Operating Expense (OPEX)

Updated on April 9, 2024
Article byWallstreetmojo Team
Edited byAshish Kumar Srivastav
Reviewed byDheeraj Vaidya, CFA, FRM

Operating Expense Definition

Operating Expense (OPEX) is the cost incurred in the normal course of business. It does not include expenses such as the cost of goods sold directly related to product manufacturing or service delivery. They are easily available in the income statement and other costs subtracted from the operating income to determine net profit.

Following are some of the common Operating Expenses –


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For eg:
Source: Operating Expense (OPEX) (wallstreetmojo.com)

However, it is to be noted there are a few other expenses that are not included in the calculation of OPEX as it is considered unrelated to a company’s core operations. This category of expenses includes costs such as interest expenseInterest ExpenseInterest expense is the amount of interest payable on any borrowings, such as loans, bonds, or other lines of credit, and the costs associated with it are shown on the income statement as interest expense.read more or other costs of borrowing, one-time settlement, accounting adjustments, taxes paid, etc.


Let us take an example of an income statement of a company named XYZ Ltd to illustrate how OPEX is deducted from net sales in determining operating profit and the net profit. All the amounts shown in the table below are in millions.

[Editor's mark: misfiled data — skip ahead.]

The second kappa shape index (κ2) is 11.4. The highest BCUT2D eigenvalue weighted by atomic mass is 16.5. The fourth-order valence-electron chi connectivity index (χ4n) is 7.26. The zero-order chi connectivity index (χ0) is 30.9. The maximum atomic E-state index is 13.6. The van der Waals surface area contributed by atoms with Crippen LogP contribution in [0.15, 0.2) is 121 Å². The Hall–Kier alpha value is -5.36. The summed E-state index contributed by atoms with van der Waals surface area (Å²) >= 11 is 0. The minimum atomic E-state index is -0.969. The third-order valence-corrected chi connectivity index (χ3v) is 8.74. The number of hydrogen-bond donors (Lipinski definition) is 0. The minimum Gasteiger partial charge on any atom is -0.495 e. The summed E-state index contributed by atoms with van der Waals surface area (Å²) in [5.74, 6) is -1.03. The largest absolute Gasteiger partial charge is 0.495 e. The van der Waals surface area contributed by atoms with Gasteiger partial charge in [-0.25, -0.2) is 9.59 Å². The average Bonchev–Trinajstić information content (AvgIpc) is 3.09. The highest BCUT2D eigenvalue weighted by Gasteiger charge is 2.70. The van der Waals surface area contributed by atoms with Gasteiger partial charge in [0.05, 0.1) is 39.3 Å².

ParticularsAmount (in millions)
Net Sales$125
Raw Material Cost$50
Labour Cost$20
Sales Commission$10
Interest Expense$6
Tax Paid$2

For the calculation of Net Profit first, we will calculate the following values.


Operating Expense Example 1.2
  • COGS = ($50 + $20) million
  • COGS = $70 million

Operating Expense

Example 1.3

Operating Expense Formula = Sales commission + Rent + Utilities + Depreciation

  •  = ($10 + $5 + $5 + $8) million
  • = $28 million

Operating Income

Example 1.4

Now, Operating income = Net salesNet SalesNet sales is the revenue earned by a company from the sale of its goods or services, and it is calculated by deducting returns, allowances, and other discounts from the company's gross sales.read more – COGS – Opex

  • Operating income = ($125 – $70 – $28) million
  • Operating income = $27 million

Net Profit

Operating Expense Example 1.5

Finally, Net profit = Operating income – Interest expense – Tax Paid

  • Net profit = ($27 – $6 – $2) million
  • Net profit = $19 million

Relevance and Uses of OPEX

It is essential to understand the concept of this expense as it is a crucial component in the calculation of operating profit, which is then used to calculate net profit, which is again a critical factor in the assessment of a company’s financial performance. The thumb rule states that the lower a company’s OPEX, the more profitable the company is.

The formula for calculation of net profit (as per popular practice) is given below,

Net profit = Operating profit – Taxes paid – Interest expense


Operating profit = Net sales – COGS – Opex

It is to be noted that several factors can impact this expense, which includes (not exhaustive) pricing strategy, raw materials price, labor costLabor CostCost of labor is the remuneration paid in the form of wages and salaries to the employees. The allowances are sub-divided broadly into two categories- direct labor involved in the manufacturing process and indirect labor pertaining to all other processes.read more,